JMAP support

JMAP is an alternate mechanism for synchronising a mail client with a mail server, intended as a replacement for IMAP. It is a transport-agnostic, stateless JSON-based API, aiming to be compatible with the IMAP data model, but with reduced data usage and more efficient synchronisation.


Cyrus versions 3.0 to 3.0.5 included experimental JMAP support, based on a snapshot of the then current JMAP specification draft. However, since the code-freeze of the Cyrus IMAPd 3.0 release, the JMAP specification at the IETF JMAP working group <> has evolved rapidly. Backporting the latest JMAP specification to Cyrus version 3.0 was unfeasible. Version 3.0.6 removed the outdated JMAP implementation draft from the 3.0 stable branch. Future Cyrus stable releases will implement JMAP once the specification is standardized.

Installations currently using JMAP are highly encouraged to upgrade to the latest Cyrus IMAPd development snapshot which implements the latest specification draft.

The remainder of this section is only relevant for versions 3.0 to 3.0.5.

Cyrus administration

Compile JMAP support into Cyrus

  1. Enable JMAP (and DAV) in Cyrus:

    • ./configure --enable-http --enable-jmap along with your other configuration options.
  2. Enable conversation support

    • In imapd.conf(5), set conversations: 1, conversations_db: twoskip
    • Create a conversations.db for each user: ctl_conversationsdb -b -r

3. JMAP depends on Xapian. For full support (to gain full word boundary distinctions in CJK languages - Chinese, Japanese and Korean), this needs to be manually compiled due to extra patches needing to be applied. Our Xapian install guide shows how.

4. Once installed, the jmap module must be enabled in imapd.conf(5): httpmodules: jmap

JMAP client

Test JMAP support

Once Cyrus is running, you can test JMAP on the command line for any existing Cyrus user. The user must at least have an INBOX provisioned but is not required to have any calendars, contacts or messages.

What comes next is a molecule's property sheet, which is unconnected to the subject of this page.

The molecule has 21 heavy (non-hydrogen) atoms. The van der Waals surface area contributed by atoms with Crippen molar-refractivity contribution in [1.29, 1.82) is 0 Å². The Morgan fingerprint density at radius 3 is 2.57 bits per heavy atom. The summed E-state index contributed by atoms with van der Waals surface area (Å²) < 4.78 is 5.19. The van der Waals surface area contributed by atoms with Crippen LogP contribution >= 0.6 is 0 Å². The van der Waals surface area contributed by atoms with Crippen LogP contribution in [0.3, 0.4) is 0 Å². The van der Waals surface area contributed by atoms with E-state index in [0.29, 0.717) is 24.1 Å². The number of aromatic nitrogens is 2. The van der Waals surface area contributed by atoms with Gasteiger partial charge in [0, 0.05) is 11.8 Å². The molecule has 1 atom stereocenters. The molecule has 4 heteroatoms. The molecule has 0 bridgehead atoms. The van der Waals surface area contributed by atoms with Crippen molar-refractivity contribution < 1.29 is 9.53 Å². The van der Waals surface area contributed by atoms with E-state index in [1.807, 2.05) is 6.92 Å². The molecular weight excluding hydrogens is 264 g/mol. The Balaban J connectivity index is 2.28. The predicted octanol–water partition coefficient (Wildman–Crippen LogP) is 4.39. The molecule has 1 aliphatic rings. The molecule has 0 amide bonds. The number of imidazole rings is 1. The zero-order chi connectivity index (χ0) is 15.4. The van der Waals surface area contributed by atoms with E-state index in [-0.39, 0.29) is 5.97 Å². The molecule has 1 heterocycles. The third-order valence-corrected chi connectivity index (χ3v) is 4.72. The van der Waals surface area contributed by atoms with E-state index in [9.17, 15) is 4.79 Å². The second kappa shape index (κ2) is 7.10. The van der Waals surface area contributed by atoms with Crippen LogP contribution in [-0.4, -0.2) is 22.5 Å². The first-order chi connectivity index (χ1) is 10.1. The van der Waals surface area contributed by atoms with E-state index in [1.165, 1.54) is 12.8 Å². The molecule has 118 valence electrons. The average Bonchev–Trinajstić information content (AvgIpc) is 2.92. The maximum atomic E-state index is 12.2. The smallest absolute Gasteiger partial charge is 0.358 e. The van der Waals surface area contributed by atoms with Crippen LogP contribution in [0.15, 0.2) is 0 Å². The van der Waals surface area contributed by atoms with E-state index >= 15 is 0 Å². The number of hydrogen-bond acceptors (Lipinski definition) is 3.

To obtain the JMAP calendars for user test, issue the following request:

curl -X POST \
     -H "Content-Type: application/json" \
     -H "Accept: application/json" \
     --user test:test \
     -d '[["getCalendars", {}, "#1"]]' \

you should get a response which looks similar to

            "accountId": "test@localhost",
            "list": [
                    "color": "#FD8208FF",
                    "id": "Default",
                    "mayAddItems": true,
                    "mayDelete": true,
                    "mayModifyItems": true,
                    "mayReadFreeBusy": true,
                    "mayReadItems": true,
                    "mayRemoveItems": true,
                    "mayRename": true,
                    "name": "Default",
                    "sortOrder": 1,
                    "x-href": "/dav/calendars/user/test@localhost/Default"
            "notFound": null,
            "state": "184"

Similar requests exist to obtain contacts and messages. For details, see the JMAP specification.

Optional: Install sample JMAP client


Cyrus does not yet implement JMAP authentication. Instead, it requires for each request the HTTP Basic Auth header set with the account’s username and password. If you intend to use the JMAP perl or web clients, make sure to add the required authentication headers for each request.

You can set up the JMAP Proxy (perl) to sit in front of a standard IMAP server and query that over a custom JMAP client.

Or you can install a sample JMAP web client which requires the Overture.js library and JMAP JS library to talk to a JMAP-enabled Cyrus server and build from there (subject to the MIT license).

The web client is a simple example (no compose, contacts or calendars). When you create your account, the most recent 50 emails will be downloaded in their entirety, so the first page should be snappy immediately. After that, you are redirected to the landing page. A background task will continue to pull in batches of messages and add them to your account, so you will see older messages appear while you are using the interface.

Developing the client further

You’ll want to become deeply familiar with the JMAP developer documentation